Louis Moreau Gottschalk was one of the most fascinating 19th-century American composers. He was a piano virtuoso who composed works which combine European-style music with Cuban, Creole, and popular melodies and rhythms of the Americas, expressing much vitality and eclectic, multi-cultural energy. I would describe him as an American Liszt with brilliant, at times more popular, jazzy and sometimes more Latin American flavors.
Louis Moreau Gottschalk was born on May 8, 1829, in New Orleans. His father was a Jewish London-born German, and his mother a francophone Creole originally from Haiti. He had many siblings and half-siblings. Gottschalk started playing the piano at age five, and he enjoyed much of the rich classical and popular music culture in his hometown.
In 1841 Gottschalk was sent to Paris to continue developing his musical skills. There he gave many recitals, which included works by Chopin and Liszt. He met with Chopin, Berlioz, Bizet and many other notable composers of the time. Some of Gottschalk’s compositional styles were clearly influenced by the music he encountered during his time in France.
Gottschalk came back to the U.S. in the early 1850s. He continued traveling extensively and spent significant time in Cuba, Puerto Rico, Guadeloupe, and Martinique. Many wonderful piano compositions reflect his musical experiences, such as “The Banjo” (1855), “Souvenir de Porto Rico” (1858), and “Night in the Tropics,” also known as Symphonie romantique, ‘La nuit des tropiques’ (‘Noche de los tropicos’, 1858–9), just to name a few.
Being a supporter of the Union side of the Civil War, and back in the U.S., Gottschalk composed his most patriotic piece in the early 1860s: “The Union or Paraphrase de Concert on the National Airs Star-Spangled Banner, Yankee Doodle, and Hail Columbia” (“L’Union”) op. 48 (1852-1862). He performed this composition along the East Coast and was heard by Abraham Lincoln who attended the concert on March 24, 1864.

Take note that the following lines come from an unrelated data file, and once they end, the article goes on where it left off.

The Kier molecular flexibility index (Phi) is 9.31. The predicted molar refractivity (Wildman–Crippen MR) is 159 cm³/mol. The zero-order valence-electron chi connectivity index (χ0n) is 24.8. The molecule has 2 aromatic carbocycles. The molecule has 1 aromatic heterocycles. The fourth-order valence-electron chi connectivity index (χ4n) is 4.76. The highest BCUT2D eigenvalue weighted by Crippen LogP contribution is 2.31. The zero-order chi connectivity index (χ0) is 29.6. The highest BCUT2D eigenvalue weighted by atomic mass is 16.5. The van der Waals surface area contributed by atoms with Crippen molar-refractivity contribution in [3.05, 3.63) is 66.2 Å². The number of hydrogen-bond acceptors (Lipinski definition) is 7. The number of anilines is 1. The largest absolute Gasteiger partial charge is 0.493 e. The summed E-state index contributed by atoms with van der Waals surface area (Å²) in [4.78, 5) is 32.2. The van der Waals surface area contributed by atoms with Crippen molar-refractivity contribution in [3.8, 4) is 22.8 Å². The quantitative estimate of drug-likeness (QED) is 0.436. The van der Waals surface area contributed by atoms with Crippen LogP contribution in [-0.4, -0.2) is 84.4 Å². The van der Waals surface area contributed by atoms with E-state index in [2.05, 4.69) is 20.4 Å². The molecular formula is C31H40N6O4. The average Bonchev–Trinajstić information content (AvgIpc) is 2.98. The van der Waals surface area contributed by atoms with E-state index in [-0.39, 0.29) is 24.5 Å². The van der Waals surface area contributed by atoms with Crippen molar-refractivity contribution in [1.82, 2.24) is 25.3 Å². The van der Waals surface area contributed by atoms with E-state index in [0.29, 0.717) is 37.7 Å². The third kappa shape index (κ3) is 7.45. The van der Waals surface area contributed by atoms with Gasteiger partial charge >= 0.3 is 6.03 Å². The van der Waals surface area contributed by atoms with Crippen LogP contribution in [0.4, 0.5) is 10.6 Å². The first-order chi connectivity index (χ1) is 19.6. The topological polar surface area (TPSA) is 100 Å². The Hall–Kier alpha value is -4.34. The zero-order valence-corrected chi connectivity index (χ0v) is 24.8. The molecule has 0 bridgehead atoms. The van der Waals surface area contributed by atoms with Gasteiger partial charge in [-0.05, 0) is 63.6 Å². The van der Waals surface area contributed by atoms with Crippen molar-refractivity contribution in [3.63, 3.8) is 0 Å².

Gottschalk moved again in 1865 and eventually spent the rest of his life in South America, more specifically in Panama, Peru, Chile and Brazil. He died in Rio de Janeiro on December 18, 1869.
Selected scores by Gottschalk available from the NLS Music Section:
The Dying Poet, for piano, paragraph format (BRM34059)
The Last Hope, for piano, section by section format (BRM14644)
Le Bananier, for piano, bar over bar format (BRM36655)
Le Bananier, for piano, bar over bar format (BRM23368)
The Banjo, for piano, bar over bar format (BRM20704)
Bamboula, for piano, bar over bar format (BRM23371)
Souvenir de Porto Rico, for piano, bar over bar format (BRM36256)
The Union, for piano, bar over bar format (BRM23370)
Berceuse, for piano, bar over bar format (BRM22425)
Audio books for download about Louis Moreau Gottschalk:
Mike Whorf Host. America’s First Superstar. Biography of Louis Moreau Gottschalk who used American folk music in his compositions. Digital Talking Book, 57 minutes. (DBM00951)
S. Frederick Starr. Bamboula! The Life and Times of Louis Moreau Gottschalk. Digital Talking Book, 26 hours, 29 minutes. (DB42095)
Available from your regional talking-book library:
Louis Moreau Gottschalk, Notes of a pianist. Edited, with a prelude, a postlude, and explanatory notes, by Jeanne Behrend. 11 volumes of contracted braille (BRA04528).
The Library of Congress makes available the following recordings:
Jukebox Audio – Louis Moreau Gottschalk, The Last Hope, played by Ferdinand Himmelreich:
Jukebox Audio – Louis Moreau Gottschalk, The Dying Poet, played by Sousa Band: